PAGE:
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Check Before Updating Your Java

check_before_updating_you_121321_222830Software companies seem to be losing their longstanding battle with the hacking community. In a recent blog post, Eric P. Maurice, who is the director of Software Security Assurance for Oracle, reported a devastating new software vulnerability that, while somewhat complex to execute, can result in the complete compromise of a user’s system.

Designated CVE-2016-0603, this exploit manifests itself in the software’s installation routine, which could actually be malware in disguise. In order to get around this problem, the company, through Mr. Maurice, recommends that you delete any old copies of Java or the installer from your machine, visit Java.com to ensure that all previous versions have been completely removed, and to get a guaranteed clean copy of the installer. He underscored the point that getting your installer from any other source could result in the total compromise of the user’s system.

This is a widespread, pervasive security flaw that impacts users of Java 6, 7 and 8. Users who currently have version 6 installed, and do not wish to upgrade to version 9, should install 6.113, which is the patched version of the software. Users of version 7 should either upgrade to version 8.73, which is patched, or version 9.

This revelation comes not long after Oracle made the announcement that it was planning to dump its Java browser plug-in entirely, due to numerous security issues with it. Of course, the plug-in itself won’t magically disappear. It is used by literally millions of web developers around the world, but given that support for it is disappearing, those who choose to continue designing their sites around its capabilities are on notice, as are people who use the plugin to view the content those developers create. In the absence of ongoing support, new security flaws won’t be patched when discovered, which makes surfing the web that much more dangerous.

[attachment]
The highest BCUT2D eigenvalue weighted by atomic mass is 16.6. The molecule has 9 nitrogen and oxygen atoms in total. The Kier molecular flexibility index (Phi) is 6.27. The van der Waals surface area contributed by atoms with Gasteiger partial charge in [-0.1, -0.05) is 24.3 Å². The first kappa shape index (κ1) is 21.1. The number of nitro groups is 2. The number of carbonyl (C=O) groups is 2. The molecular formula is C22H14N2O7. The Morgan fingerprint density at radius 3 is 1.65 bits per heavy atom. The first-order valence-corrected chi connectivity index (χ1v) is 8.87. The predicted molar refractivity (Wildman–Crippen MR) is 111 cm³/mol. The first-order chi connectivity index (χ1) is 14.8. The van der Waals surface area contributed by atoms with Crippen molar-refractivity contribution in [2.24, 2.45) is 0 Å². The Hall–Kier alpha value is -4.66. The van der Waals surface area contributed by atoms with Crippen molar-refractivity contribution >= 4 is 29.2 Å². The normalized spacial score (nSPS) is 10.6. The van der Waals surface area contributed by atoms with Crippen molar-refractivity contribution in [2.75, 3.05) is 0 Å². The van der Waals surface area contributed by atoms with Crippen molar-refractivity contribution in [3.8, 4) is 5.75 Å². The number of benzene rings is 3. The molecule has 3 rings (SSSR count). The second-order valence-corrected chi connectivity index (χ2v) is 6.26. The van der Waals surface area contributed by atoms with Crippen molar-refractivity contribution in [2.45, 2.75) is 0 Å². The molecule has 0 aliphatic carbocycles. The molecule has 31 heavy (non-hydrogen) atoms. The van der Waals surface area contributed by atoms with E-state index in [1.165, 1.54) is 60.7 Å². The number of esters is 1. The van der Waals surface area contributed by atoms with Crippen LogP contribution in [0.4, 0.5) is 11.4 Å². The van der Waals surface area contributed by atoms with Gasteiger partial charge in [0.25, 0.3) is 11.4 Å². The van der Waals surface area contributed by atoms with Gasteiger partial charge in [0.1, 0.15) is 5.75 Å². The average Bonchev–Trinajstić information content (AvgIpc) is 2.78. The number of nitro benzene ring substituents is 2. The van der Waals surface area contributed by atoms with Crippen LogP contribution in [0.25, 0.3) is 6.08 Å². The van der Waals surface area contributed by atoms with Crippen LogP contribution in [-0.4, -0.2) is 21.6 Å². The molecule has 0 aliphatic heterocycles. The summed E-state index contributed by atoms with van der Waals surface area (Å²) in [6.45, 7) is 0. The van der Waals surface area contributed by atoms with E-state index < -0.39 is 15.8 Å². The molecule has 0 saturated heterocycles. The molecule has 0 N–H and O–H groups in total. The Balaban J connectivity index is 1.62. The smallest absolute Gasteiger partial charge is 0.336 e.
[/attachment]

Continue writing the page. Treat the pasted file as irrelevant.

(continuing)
The best course of action, if at all possible, is to steer clear of Java (including the plugin) until the most pervasive of the security flaws can be patched over. If that’s not possible, then at the very least, you’ll want to be sure your IT staff is on guard and watching for potential threats from this direction. If you have any questions or concerns about your company’s network, and its potential vulnerabilities, it never hurts to get an outside expert’s opinion. Contact a qualified independent network security consultant for a detailed analysis so you know where your weak points are, and what to do about them.

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